Pat Narduzzi doesn't like talking about the past few years at Pitt. Not because of the program's mediocrity in those seasons, just because he wasn't there.
But recent history is hard to ignore, especially against the Panthers' opponent Thursday night. Pitt's played North Carolina twice in the last two years once the Panthers joined the ACC's Coastal Division and lost each time.
Narduzzi said his staff even burned the tape from last year's 40-35 loss because the players "know what it was." Still, Narduzzi and his staff know who was at the center of those losses.
Marquise Williams threw for 276 yards and touchdown last season while running 19 times for 122 yards and three scores in Chapel Hill. At Heinz Field in 2013, he passed for 173 yards and scored twice on the ground in North Carolina's 34-27 victory.
All told, of the 74 points the Tar Heels scored between those games, Williams was responsible for nearly half.
“I haven’t looked at the past couple of years with what he’s done against Pitt because it doesn’t matter," Narduzzi said. "But Marquise is a great player, a big athlete, makes great decisions."
Now as a senior, Williams is completing passes at a career-high rate and averaging seven yards each time he tucks and runs. He leads an offense tied with Clemson for the league scoring lead, putting up 38.4 points per game.
When Pitt (6-1, 4-0 ACC) and North Carolina (6-1, 3-0) meet Thursday, Williams will have a lot to do with who wakes up in first place Friday.
"He doesn’t make mistakes," Narduzzi said. "He’s not a guy who’s easy to get down on the ground. He operates with no-huddle tempo offense, that’s why they’re number one in the ACC in scoring offense because he does a good job. That’s a guy who controls."
Williams has completed 66.9 percent of his passes this year for 1,353 yards, nine touchdowns and seven interceptions. He's also carried 68 times for 476 yards and five touchdowns.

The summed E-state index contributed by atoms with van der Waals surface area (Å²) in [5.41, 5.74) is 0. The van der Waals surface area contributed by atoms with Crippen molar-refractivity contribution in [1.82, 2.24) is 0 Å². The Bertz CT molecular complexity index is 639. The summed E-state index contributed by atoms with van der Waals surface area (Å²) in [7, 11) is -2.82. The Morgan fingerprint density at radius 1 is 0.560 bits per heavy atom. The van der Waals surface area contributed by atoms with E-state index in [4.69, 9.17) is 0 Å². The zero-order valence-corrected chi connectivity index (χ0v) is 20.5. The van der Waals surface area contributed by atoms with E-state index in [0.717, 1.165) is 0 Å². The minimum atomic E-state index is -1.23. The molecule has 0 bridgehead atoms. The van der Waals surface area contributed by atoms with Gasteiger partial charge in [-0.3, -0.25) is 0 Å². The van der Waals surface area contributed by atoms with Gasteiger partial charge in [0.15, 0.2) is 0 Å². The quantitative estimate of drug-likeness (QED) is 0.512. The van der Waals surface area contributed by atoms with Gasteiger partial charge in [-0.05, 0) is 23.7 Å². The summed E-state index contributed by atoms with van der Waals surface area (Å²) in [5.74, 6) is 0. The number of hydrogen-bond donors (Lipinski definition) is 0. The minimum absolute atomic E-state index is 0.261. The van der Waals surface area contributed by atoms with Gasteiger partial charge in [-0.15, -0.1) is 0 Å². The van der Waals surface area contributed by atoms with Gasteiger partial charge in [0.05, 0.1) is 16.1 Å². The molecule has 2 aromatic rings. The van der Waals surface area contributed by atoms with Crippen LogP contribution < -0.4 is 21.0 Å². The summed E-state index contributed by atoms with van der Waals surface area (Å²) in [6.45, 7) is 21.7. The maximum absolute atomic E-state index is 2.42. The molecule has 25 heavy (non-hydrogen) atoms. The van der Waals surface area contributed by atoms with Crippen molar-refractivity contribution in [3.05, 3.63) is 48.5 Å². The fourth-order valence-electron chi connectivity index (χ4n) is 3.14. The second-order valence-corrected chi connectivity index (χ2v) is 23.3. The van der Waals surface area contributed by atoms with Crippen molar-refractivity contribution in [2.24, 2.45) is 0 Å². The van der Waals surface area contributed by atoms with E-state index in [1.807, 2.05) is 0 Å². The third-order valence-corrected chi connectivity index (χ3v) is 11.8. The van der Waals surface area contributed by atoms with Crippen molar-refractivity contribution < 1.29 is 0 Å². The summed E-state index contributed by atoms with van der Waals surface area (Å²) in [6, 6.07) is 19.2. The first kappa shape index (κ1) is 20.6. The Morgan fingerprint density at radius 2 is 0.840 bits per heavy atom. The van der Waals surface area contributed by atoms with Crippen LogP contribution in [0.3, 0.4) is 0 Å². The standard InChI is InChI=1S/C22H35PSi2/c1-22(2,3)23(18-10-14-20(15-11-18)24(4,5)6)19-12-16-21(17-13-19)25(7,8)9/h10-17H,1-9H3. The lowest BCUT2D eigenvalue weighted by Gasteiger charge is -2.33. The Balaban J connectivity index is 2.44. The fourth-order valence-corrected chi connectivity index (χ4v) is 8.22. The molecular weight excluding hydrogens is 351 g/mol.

The Tar Heels have other weapons in receiver Quinshad Davis, who leads the team with 30 receptions for 328 yards and a touchdown. Elijah Hood has emerged as a legitimate runner alongside Williams, carrying 100 times this season for 654 yards and eight touchdowns.
Ryan Switzer, who Pitt should remember from the two punts he returned for touchdowns in 2013. The shifty 5-foot-10 junior operates primarily out of the slot and is North Carolina's second-leading pass-catcher with 25 receptions for 302 yards this season.
Matt Galambos, who leads the team with four sacks and eight tackles for loss, knows what to expect from the Tar Heels' no-huddle attack in his third go-around against them.
"They can score a lot," Galambos said. "I guess the biggest difference versus other teams is just the tempo.They’re a lot more uptempo and we’ve been practicing (for) that."
But the crux of the ACC's best offense is undeniably Williams and even though Pitt's defense is much-improved, he'll test it more than most so far. Especially after questionable performances in the last two weeks.
Narduzzi called the Panthers' tackling efforts embarrassing last week against Syracuse, following a week when they struggled to bring down Justin Thomas even though Georgia Tech's quarterbacks don't play like traditional quarterbacks. After posting a league-best 21 sacks through their first five games, the Panthers have one in their last two.
Reaching Williams is only half the battle. Bringing the 6-foot-2, 225-pound quarterback down is an entirely separate task.
But behind their new leader Narduzzi, the Panthers don't figure to back down from the challenge.
"As a defense we’re not going to be afraid of anyone," Galambos said. "We’re going to be aware, but you don’t want to be on your heels just because they have a certain guy."